Watkins Glen Apartments

This project hinges on a state grant for The S.E.P.P. Group (Serving the Elderly through Project Planning), which is located in Binghamton and has turned several former schools into housing for the elderly in that region. On hand for Wednesday’s session were Dan Whelan of Bearsch Compeau Knudson, Architects & Engineers of Binghamton; Anthony Fiala Jr., Executive Director and CEO of The S.E.P.P. Group; and Susan Bacon Kimmel, president of the Two Plus Four Construction Company of East Syracuse. All are involved in the proposal.

Whelan did most of the talking, explaining through aerials and floor plans what the project will entail, should the state money come through and allow the S.E.P.P. Group to complete purchase of the building from the Watkins Glen School District for $550,000. The school is still in use by the district this year, but will be vacant next year as the district completes its transition to a single campus along 12th Street.

Whelan said the project involves:

--The development of 51 one-bedroom apartments for senior citizens 55 years of age and older. Each unit will have hot-water baseboard heat and its own thermostat. Heat and hot water will be included in the rent.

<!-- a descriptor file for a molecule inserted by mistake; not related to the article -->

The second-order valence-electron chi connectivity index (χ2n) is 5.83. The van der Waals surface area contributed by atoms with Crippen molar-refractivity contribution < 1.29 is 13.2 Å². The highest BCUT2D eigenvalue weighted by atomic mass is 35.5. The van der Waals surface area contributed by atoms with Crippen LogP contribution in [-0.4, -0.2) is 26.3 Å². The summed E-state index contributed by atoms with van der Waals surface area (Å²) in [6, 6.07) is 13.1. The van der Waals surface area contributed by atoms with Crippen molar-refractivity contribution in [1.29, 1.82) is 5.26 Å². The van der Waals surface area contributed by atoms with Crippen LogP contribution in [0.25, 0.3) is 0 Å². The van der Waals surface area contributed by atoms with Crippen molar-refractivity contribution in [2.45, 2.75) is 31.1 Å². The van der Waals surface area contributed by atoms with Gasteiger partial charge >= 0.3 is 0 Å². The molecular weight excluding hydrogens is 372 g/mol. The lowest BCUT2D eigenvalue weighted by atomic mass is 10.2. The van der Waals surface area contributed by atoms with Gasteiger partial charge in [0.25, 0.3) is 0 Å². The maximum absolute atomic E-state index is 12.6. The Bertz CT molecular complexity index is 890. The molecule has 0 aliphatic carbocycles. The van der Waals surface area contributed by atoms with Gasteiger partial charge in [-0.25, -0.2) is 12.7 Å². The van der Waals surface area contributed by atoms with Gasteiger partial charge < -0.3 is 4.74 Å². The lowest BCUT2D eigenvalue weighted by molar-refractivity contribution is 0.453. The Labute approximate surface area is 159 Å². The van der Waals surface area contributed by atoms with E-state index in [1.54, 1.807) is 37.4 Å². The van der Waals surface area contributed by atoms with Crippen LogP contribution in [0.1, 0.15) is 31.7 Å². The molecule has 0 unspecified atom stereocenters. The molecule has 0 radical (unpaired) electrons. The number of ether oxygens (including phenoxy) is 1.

--The existing auditorium and gymnasium will be turned into a community center for such things as plays and possibly YMCA-style activities, and will be kept separate from the housing portions of the building. New energy- efficient windows will be installed throughout the structure, and some large windows placed high in the walls will be restructured so they are easily accessible.

--The exterior of the building will be largely kept intact -- with the main entrance and its canopy used "as is." In fact, where possible the “integrity of the building will be maintained,” Whelan said, although there will be the installation of such things as a dedicated elevator leading to the auditorium, as well as new exits from the gym and other points in the building. A 20-space parking area for “community use” of the gym and auditorium, he added, will be placed on the northeast corner of the property, and a paved playground area on the southeast corner will be eliminated and replaced by a green area for use by the building residents. Other landscaping projects are also being envisioned.

--The parking lot at the rear of the building will remain, to be used by the building residents. Whelan said that it should easily handle the vehicles owned by the residents, since “historically (just) 50% of the people in these buildings own cars.” With the shift to a multi-use facility, the parking lot will require a variance from the Zoning Board of Appeals, but officials do not expect that to be a major hurdle.

--Each apartment will contain a shower with hand railings instead of bathtubs. The S.E.P.P. Group’s Fiala said they had tried bathtubs in similar projects in the past only to find that the residents almost entirely preferred the showers. There will not be central air conditioning, but each unit's residents can opt to install a window-based unit.